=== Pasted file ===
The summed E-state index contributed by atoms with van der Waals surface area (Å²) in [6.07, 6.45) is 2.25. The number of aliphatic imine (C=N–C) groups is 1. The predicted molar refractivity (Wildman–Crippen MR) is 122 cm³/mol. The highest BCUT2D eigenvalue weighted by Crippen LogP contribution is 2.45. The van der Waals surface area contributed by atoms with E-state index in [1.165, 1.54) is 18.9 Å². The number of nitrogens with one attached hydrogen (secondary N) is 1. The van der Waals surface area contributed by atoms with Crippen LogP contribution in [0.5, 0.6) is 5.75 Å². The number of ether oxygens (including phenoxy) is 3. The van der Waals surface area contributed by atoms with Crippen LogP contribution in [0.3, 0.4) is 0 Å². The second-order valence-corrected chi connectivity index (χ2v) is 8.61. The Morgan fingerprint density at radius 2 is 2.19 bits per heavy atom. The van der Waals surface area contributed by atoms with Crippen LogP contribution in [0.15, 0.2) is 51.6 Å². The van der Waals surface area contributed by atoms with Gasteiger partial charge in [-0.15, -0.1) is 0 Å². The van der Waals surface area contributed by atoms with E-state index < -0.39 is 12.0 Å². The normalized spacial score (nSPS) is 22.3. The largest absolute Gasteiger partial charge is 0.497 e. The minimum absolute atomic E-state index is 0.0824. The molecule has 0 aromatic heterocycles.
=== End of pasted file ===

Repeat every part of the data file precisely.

The summed E-state index contributed by atoms with van der Waals surface area (Å²) in [6.07, 6.45) is 2.25. The number of aliphatic imine (C=N–C) groups is 1. The predicted molar refractivity (Wildman–Crippen MR) is 122 cm³/mol. The highest BCUT2D eigenvalue weighted by Crippen LogP contribution is 2.45. The van der Waals surface area contributed by atoms with E-state index in [1.165, 1.54) is 18.9 Å². The number of nitrogens with one attached hydrogen (secondary N) is 1. The van der Waals surface area contributed by atoms with Crippen LogP contribution in [0.5, 0.6) is 5.75 Å². The number of ether oxygens (including phenoxy) is 3. The van der Waals surface area contributed by atoms with Crippen LogP contribution in [0.3, 0.4) is 0 Å². The second-order valence-corrected chi connectivity index (χ2v) is 8.61. The Morgan fingerprint density at radius 2 is 2.19 bits per heavy atom. The van der Waals surface area contributed by atoms with Crippen LogP contribution in [0.15, 0.2) is 51.6 Å². The van der Waals surface area contributed by atoms with Gasteiger partial charge in [-0.15, -0.1) is 0 Å². The van der Waals surface area contributed by atoms with E-state index < -0.39 is 12.0 Å². The normalized spacial score (nSPS) is 22.3. The largest absolute Gasteiger partial charge is 0.497 e. The minimum absolute atomic E-state index is 0.0824. The molecule has 0 aromatic heterocycles.